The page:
Innovations that have evolved from early-stage research to near-market potential are the focus of a symposium to be hosted by the University of Central Florida intended to uncover little-known gems of business opportunity for entrepreneurs and investors.

From COVID-19 mitigation solutions, advanced textiles and rocket fuels to wireless applications and artificial intelligence, technologies with investment potential made by UCF students, faculty, researchers and alumni will be presented in the virtual UCF Technology Ventures Symposium on Feb. 17, from 8 a.m. to 5:20 p.m.

The symposium will include students, faculty and alumni from UCF’s College of Engineering and Computer Science, College of Business, College of Optics and Photonics, College of Medicine, College of Community Innovation and Education, as well as entrepreneurs and investors.

The event’s specialty tracks are designed to help entrepreneurs and investors network, improve startup pitches, uncover sources of capital, and discover new licensable technologies. The agenda includes students and recent UCF graduates who will competitively pitch their technology startup ideas for a top prize of $10,000.

Symposium organizing committee member Benjamin Patz, a UCF engineering alumnus and Orlando-based entrepreneur who serves on the College of Engineering and Computer Science’s Dean’s Advisory Board, says there are no events in Orlando that present late-stage technology research with big market potential to investors.

“UCF is a leading institution with leading research. It makes sense to bring investors and UCF researchers together in this forum,” Patz says.

He notes the recent story of Orlando-based Kismet Technologies to illustrate the near-market-readiness of the technology to be presented at the symposium. The company, founded by UCF engineering alumna Christina Drake, Ph.D., a symposium panelist, centers on nanotechnology inside a long-lasting disinfectant to fight COVID-19 which began as an idea in early 2020 by UCF faculty researchers. They received National Science Foundation funding to study and test the technology to the point it was ready to transfer to the marketplace for business development.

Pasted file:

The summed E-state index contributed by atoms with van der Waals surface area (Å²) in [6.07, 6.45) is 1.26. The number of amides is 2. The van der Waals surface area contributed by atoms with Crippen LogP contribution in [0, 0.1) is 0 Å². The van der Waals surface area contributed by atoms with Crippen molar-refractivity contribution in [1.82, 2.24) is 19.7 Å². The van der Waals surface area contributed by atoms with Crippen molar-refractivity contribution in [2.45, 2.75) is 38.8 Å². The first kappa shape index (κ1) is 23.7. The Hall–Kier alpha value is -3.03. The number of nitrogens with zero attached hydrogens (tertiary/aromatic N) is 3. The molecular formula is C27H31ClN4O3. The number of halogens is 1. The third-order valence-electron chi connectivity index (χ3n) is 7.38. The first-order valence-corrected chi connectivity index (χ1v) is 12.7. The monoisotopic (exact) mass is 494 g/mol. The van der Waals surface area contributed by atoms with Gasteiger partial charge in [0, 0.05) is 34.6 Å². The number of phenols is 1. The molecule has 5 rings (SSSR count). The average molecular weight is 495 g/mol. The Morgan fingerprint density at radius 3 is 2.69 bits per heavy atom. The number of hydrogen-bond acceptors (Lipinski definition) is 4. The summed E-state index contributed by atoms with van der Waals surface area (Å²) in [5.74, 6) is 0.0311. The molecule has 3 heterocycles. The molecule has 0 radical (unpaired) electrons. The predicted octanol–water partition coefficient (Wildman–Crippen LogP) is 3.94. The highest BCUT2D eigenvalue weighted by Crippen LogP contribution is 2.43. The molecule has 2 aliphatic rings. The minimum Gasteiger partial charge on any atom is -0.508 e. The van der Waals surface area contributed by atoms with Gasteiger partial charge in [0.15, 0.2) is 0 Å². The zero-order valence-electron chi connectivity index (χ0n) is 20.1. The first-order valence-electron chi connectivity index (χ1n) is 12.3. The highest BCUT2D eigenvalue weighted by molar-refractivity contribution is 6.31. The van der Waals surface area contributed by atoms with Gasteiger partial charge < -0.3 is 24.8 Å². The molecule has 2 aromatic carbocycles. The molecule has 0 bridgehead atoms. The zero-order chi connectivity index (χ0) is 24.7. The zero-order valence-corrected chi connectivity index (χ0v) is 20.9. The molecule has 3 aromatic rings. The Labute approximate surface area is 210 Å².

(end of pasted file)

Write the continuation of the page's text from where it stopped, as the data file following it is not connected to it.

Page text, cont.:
Keynote speaker Jason Eichenholz, Ph.D., will share his success story as a technology pioneer. The UCF optics and photonics alumnus co-founded Luminar Technologies, an Orlando company specializing in driverless car technology that recently went public in a multi-billion-dollar venture and was recognized by Forbes in its inaugural Impact 20 list.

Other featured speakers include a second keynote by UCF aerospace engineering alumnus Kevin DiMarzio, vice president of business development, Made In Space, the company credited with sending the first 3D printer to the International Space Station. Rebecca Liu-Doyle, principal, Insight Partners, will add her national investment expertise to the Investors panel; and Suneera Madhani, founder and CEO, Fattmerchant, named to Forbes‘ 40 Under 40 in Finance list in 2020, will add insight to the “How to Pitch Your Idea” panel.

Undergraduate student Mason Mincey (pictured), a senior studying materials science and engineering, will pitch his team’s idea for a technology-infused fabric that he says would help reduce global waste in the textile industry. Mincey and teammates Derek Saltzman, a junior studying materials science and engineering; and seniors Patrick Michel, business administration, and Matthew Yaeger, actuarial science, work on the technology through the startup company Soarce.

“Our team started our first business when we were bright-eyed freshmen,” Mincey says. “As years went by, competition after competition, we learned starting a business shouldn’t be just about making money. It should be thought of as a vehicle for change.”

“Being selected to pitch at the UCF Technology Ventures Symposium meant a lot to our team because we know the kinds of people coming to see the hidden gems of UCF. With enough reading and experience in the lean startup methodology, we hope to create an impact.”

See Team Soarce’s video pitch here.

Register free-of-charge at the UCF Technology Ventures Symposium web page.

Pictured: UCF materials science and engineering student Mason Mincey, and a closeup of laboratory work being performed for his startup company Soarce.